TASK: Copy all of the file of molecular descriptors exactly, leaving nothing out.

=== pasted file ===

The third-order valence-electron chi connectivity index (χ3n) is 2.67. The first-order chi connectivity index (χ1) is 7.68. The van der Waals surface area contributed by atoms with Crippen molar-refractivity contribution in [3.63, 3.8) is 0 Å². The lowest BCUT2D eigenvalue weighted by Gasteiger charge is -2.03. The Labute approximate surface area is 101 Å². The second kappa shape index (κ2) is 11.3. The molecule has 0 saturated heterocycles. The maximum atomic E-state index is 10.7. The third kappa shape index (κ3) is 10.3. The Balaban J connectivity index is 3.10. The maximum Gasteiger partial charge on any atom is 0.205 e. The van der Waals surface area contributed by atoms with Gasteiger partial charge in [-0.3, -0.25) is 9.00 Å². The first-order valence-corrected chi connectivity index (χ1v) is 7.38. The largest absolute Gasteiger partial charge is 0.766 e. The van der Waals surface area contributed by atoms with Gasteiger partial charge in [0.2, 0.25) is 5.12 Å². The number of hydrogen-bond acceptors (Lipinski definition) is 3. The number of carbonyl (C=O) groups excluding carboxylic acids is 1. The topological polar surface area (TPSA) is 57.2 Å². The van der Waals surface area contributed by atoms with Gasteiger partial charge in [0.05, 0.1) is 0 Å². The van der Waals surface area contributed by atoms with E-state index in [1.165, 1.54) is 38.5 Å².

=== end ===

The third-order valence-electron chi connectivity index (χ3n) is 2.67. The first-order chi connectivity index (χ1) is 7.68. The van der Waals surface area contributed by atoms with Crippen molar-refractivity contribution in [3.63, 3.8) is 0 Å². The lowest BCUT2D eigenvalue weighted by Gasteiger charge is -2.03. The Labute approximate surface area is 101 Å². The second kappa shape index (κ2) is 11.3. The molecule has 0 saturated heterocycles. The maximum atomic E-state index is 10.7. The third kappa shape index (κ3) is 10.3. The Balaban J connectivity index is 3.10. The maximum Gasteiger partial charge on any atom is 0.205 e. The van der Waals surface area contributed by atoms with Gasteiger partial charge in [-0.3, -0.25) is 9.00 Å². The first-order valence-corrected chi connectivity index (χ1v) is 7.38. The largest absolute Gasteiger partial charge is 0.766 e. The van der Waals surface area contributed by atoms with Gasteiger partial charge in [0.2, 0.25) is 5.12 Å². The number of hydrogen-bond acceptors (Lipinski definition) is 3. The number of carbonyl (C=O) groups excluding carboxylic acids is 1. The topological polar surface area (TPSA) is 57.2 Å². The van der Waals surface area contributed by atoms with Gasteiger partial charge in [0.05, 0.1) is 0 Å². The van der Waals surface area contributed by atoms with E-state index in [1.165, 1.54) is 38.5 Å².